Creating Custom XML from .NET and PowerShell


In my previous article, I walked through piecing together a custom XML file using ConvertTo-Xml. Obviously, this technique works, but it involves a lot of string parsing and manipulation and maybe even some regular expressions. In some ways, I find it to be too “busy.” So let me demonstrate another technique to assemble an XML document from scratch using the .NET Framework.

Before I jump in, I want to head off any comments from readers who are just jumping into the series — if you are intending to save output from a PowerShell expression to XML so that you can re-use it in another PowerShell session, then Export-CliXml is all you need. I covered that in previous articles.

Instead, let’s create an XML file with information pulled from PowerShell that you might need to use outside of PowerShell. You could still bring it back in a PowerShell session, it just requires a few more steps, which I’ll cover in another article. My goal in this article is to create the same type of XML file as I did in the last article. I’m going to get some system information from WMI using Get-CimInstance on a collection of servers.

The XML file will eventually contain this information in a structured format. The first step is to create a blank XML document object. The .NET Framework has a complete XML library under System.XML.  Here’s how to create the document.

This is now just another object, which means you can pipe it to Get-Member to learn more about it.

If you’ve been paying attention, you’ll notice that I keep referring to XML as being hierarchical.  In other words, the document has layers of information. These “layers” are referred to Nodes. Some nodes can be annotated with attributes that provide additional information or context. Within a node you might have one or more elements.

When creating an XML document from scratch, you almost do it from the inside out. You create child and parent “containers” and then add each child to the parent as you move up the hierarchy.  Let me show you.

First, I want to add an XML declaration to the document. This will show the XML version number and encoding.

This object needs to be added to the document.

I thought I would also add a comment to the document, which I’ll define in a here string.

I could use the CreateComment() method from $Doc, save the result to a variable and then append it, or I can do it all in one line.

Here’s what it looks like thus far.

An XML Document
An XML Document (Image Credit: Jeff Hicks)

What’s missing is a root node. I’ll create a node with the name of Computers.

Now I need to go through my data and create the necessary child nodes and elements. My goal is to have a Computer node for each server, so I’ll use a ForEach loop to process my list of servers. The first things I’ll do is create the child node.

For the sake of education, I’m also going to create an attribute called Name, which will have the computername as a value.

Next, I will create a node for operating system information.

Obviously, I need data, so I’ll get the related information from computername as the loop is currently processing.

I’m hoping that even though I’m using some new objects and methods, the syntax is familiar to you. Now we get to change gears a bit.

In the <OperatingSystem></OperatingSystem> node that I’ve defined, I want to create a set of elements based on the properties from my WMI query. I’ll do this by creating an element.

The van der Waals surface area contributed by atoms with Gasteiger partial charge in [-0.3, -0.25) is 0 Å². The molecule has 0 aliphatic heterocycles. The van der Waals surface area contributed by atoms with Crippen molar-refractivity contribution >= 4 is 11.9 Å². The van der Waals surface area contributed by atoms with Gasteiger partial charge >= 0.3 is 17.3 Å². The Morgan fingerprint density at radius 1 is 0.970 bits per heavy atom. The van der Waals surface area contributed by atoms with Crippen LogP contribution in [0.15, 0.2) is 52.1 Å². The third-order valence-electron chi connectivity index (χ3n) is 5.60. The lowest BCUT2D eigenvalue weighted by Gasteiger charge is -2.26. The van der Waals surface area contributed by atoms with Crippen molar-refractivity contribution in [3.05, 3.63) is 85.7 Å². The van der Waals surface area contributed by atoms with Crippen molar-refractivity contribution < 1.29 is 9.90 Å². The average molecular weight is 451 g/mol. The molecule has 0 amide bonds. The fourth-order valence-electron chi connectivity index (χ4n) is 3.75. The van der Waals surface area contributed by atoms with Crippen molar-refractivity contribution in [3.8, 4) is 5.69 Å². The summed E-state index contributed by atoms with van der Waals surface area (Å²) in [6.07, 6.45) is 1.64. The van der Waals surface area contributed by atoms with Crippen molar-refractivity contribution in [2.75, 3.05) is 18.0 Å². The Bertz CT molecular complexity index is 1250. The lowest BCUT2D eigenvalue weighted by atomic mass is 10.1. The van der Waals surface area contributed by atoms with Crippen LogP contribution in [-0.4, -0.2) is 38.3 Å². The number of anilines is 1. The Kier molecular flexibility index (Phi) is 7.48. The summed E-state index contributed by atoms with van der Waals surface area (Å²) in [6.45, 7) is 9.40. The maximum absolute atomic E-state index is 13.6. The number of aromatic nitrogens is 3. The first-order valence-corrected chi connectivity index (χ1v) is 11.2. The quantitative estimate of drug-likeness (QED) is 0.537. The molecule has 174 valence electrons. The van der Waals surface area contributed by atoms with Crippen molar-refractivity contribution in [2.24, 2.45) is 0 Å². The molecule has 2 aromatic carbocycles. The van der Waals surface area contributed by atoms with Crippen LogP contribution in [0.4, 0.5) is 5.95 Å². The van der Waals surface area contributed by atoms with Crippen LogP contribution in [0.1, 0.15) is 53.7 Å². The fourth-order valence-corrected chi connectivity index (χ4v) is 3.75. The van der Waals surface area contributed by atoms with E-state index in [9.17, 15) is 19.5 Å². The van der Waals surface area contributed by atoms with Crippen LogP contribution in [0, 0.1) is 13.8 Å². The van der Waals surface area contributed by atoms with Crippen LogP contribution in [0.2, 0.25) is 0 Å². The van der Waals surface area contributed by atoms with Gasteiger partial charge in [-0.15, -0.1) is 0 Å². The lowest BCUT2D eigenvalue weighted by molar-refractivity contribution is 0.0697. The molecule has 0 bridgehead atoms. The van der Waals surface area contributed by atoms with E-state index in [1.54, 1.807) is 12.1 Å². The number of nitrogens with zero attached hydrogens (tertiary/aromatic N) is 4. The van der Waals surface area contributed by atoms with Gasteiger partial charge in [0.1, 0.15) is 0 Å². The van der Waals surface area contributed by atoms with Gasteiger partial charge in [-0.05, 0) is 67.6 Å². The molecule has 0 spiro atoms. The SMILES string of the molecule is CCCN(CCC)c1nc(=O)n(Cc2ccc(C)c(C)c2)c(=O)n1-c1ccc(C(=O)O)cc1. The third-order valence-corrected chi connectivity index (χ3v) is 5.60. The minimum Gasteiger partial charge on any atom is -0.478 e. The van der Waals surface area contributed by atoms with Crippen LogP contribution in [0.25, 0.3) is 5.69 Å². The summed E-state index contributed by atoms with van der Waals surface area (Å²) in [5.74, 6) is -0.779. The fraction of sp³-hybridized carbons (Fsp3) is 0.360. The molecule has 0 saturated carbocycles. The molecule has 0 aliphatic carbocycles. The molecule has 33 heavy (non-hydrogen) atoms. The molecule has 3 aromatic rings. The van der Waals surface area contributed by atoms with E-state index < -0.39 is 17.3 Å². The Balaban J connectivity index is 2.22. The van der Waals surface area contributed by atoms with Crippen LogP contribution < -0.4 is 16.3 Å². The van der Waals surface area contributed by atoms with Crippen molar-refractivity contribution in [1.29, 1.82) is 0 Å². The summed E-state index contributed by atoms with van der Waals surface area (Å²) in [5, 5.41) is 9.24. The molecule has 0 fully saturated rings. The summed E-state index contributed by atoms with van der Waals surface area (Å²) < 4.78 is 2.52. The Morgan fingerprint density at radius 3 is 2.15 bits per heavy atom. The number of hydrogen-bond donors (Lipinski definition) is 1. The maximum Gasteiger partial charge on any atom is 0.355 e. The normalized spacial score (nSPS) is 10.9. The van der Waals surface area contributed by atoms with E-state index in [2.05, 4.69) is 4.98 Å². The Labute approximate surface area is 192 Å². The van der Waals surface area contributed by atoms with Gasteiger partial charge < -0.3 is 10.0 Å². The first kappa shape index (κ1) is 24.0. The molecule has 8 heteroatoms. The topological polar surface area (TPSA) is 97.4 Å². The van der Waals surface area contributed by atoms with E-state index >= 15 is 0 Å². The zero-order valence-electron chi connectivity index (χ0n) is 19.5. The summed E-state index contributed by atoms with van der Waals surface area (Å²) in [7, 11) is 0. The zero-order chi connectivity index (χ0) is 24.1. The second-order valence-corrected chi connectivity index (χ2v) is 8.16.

The element can be called whatever you want. In my case, I am using Name and I intend the Caption property from WMI to be the value.

Once created, I need to add it to the parent.

The remaining WMI properties don’t need any transformation. The property name can be the element name so I’ll loop through the properties and repeat the previous steps.

At this point the $osnode is complete and I need to add it to its parent.

The resulting XML will look like this:

XML result
the XML result (Image Credit: Jeff Hicks)

Once you understand the process, doing the same thing for computer system information is almost the same.

Once we get to services, the first few steps are the same.

But, each server has a different set of services. That’s what is in $data. Each item in $data needs to be its own element and I want each WMI property to be the value.

This process will build up the $svcnode variable to contain elements describing each service. Of course, this node also needs to be appended to its parent, and then I need to append the entire computer node to the root.

Almost done. I still need to append the root node to the document itself after processing all the computer names.

Keeping track of parent and child objects is the hardest part of creating an XML document from scratch.

The final step is to save the document.

This looks like a lot of work, and frankly, some of it is. But the more you work with this, the easier it will become. Let me give you the final and complete code that I saved in a script file.

As you look through this code, you’ll notice I’ve used Out-Null in many places. Many of the XML methods will write something to the pipeline. I didn’t want that output, so I’m sending the results to null.

When I run the script, I’ll get a final XML file like this:

The final XML
The final XML (Image Credit: Jeff Hicks)

My intention in this article isn’t to demonstrate how to create an inventory report, but rather how to use the different parts of the XML library from the .NET Framework. Use what I’ve demonstrated here as a starting point for your own scripting projects.

In the next article, we’ll look at how to bring all of this XML data back to life in PowerShell.

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